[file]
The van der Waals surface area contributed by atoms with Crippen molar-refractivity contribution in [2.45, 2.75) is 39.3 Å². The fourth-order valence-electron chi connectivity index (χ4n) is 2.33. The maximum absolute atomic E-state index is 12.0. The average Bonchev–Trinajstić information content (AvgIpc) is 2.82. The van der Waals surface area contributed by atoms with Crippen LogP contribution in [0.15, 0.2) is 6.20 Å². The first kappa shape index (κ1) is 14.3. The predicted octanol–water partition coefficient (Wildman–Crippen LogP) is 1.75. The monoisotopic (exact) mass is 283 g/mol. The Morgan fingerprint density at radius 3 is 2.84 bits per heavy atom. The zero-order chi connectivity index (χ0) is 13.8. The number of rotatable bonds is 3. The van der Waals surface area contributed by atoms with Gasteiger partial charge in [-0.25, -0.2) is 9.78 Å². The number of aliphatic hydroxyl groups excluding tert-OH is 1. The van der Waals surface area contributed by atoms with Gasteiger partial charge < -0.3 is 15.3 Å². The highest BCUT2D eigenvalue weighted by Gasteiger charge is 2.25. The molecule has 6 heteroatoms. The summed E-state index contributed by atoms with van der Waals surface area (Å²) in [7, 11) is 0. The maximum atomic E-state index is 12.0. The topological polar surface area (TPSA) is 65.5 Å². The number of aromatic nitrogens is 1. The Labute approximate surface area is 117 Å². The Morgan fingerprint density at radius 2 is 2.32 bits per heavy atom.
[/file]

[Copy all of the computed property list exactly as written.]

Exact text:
The van der Waals surface area contributed by atoms with Crippen molar-refractivity contribution in [2.45, 2.75) is 39.3 Å². The fourth-order valence-electron chi connectivity index (χ4n) is 2.33. The maximum absolute atomic E-state index is 12.0. The average Bonchev–Trinajstić information content (AvgIpc) is 2.82. The van der Waals surface area contributed by atoms with Crippen LogP contribution in [0.15, 0.2) is 6.20 Å². The first kappa shape index (κ1) is 14.3. The predicted octanol–water partition coefficient (Wildman–Crippen LogP) is 1.75. The monoisotopic (exact) mass is 283 g/mol. The Morgan fingerprint density at radius 3 is 2.84 bits per heavy atom. The zero-order chi connectivity index (χ0) is 13.8. The number of rotatable bonds is 3. The van der Waals surface area contributed by atoms with Gasteiger partial charge in [-0.25, -0.2) is 9.78 Å². The number of aliphatic hydroxyl groups excluding tert-OH is 1. The van der Waals surface area contributed by atoms with Gasteiger partial charge < -0.3 is 15.3 Å². The highest BCUT2D eigenvalue weighted by Gasteiger charge is 2.25. The molecule has 6 heteroatoms. The summed E-state index contributed by atoms with van der Waals surface area (Å²) in [7, 11) is 0. The maximum atomic E-state index is 12.0. The topological polar surface area (TPSA) is 65.5 Å². The number of aromatic nitrogens is 1. The Labute approximate surface area is 117 Å². The Morgan fingerprint density at radius 2 is 2.32 bits per heavy atom.